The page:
Headaches are the most common form of pain. The condition affects an estimated 60 million Americans and accounts for $30 billion in lost worker productivity. Migraines, which cause pulsating or throbbing pain in the head lasting four to 72 hours, affect roughly 12 percent of Americans and more commonly occur in women than men.
While common treatments range from popping over-the-counter pain pills to lying in a dark room with an ice pack strapped to your head, Robert Cowan, MD, director of the Stanford Headache Clinic, will tell you that managing headache disorders goes beyond finding the right remedy and involves determining a proper diagnosis and developing a comprehensive treatment plan. And he should know: Cowan has suffered migraines his whole life. He understands that the condition can “become a footnote, or it can ruin your life.”
At the Stanford clinic, Cowan and colleagues offer a treatment approach that focuses on prevention and integrates medical, physical, psychological and complementary medicine. A nationally renowned leader in headache care, Cowan also serves as chair of the refractory headache section and in-office education section for the American Headache Society, and he is president of the Headache Cooperative of the Pacific.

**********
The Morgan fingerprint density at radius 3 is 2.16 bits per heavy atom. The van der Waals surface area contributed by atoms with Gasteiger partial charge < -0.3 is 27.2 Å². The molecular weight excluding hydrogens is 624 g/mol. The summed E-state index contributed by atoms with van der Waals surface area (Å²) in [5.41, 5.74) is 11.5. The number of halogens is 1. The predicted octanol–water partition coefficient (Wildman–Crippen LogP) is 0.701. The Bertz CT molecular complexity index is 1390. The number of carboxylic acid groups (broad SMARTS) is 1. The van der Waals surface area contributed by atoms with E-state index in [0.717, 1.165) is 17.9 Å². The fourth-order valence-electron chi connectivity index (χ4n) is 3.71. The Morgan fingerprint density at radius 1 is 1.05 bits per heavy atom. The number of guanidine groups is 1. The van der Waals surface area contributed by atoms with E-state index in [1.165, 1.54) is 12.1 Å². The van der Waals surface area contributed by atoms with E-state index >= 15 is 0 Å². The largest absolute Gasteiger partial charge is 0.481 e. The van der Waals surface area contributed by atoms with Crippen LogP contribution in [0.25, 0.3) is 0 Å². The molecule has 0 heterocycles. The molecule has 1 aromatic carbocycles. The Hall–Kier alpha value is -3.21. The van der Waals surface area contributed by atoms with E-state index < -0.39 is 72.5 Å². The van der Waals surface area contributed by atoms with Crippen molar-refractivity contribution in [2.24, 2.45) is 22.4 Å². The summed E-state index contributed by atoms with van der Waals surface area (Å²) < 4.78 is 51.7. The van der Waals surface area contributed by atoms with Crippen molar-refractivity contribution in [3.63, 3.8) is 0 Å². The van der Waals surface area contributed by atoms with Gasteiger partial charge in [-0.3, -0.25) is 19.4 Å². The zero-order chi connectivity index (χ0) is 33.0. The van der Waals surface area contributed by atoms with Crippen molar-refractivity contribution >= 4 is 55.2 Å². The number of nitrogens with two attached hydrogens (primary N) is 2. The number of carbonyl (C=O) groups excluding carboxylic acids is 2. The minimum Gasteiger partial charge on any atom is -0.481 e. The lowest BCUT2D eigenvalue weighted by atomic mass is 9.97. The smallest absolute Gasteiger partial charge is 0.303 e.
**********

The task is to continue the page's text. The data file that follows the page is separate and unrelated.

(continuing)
We’ve asked Cowan to respond to your questions about headache disorders, recent improvements in managing them, and the use of a multifaceted approach to treating symptoms. Questions can be submitted to Cowan by either sending a tweet that includes the hashtag #AskSUMed or posting your question in the comments section below. We’ll collect questions until Friday (March 8) at 5 PM Pacific Time.
When submitting questions, please abide by the following ground rules:
- Stay on topic
- Be respectful to the person answering your questions
- Be respectful to one another in submitting questions
- Do not monopolize the conversation or post the same question repeatedly
- Kindly ignore disrespectful or off topic comments
- Know that Twitter handles and/or names may be used in the responses
Cowan will respond to a selection of the questions submitted, but not all of them, in a future entry on Scope.
Finally – and you may have already guessed this – an answer to any question submitted as part of this feature is meant to offer medical information, not medical advice. These answers are not a basis for any action or inaction, and they’re also not meant to replace the evaluation and determination of your doctor, who will address your specific medical needs and can make a diagnosis and give you the appropriate care.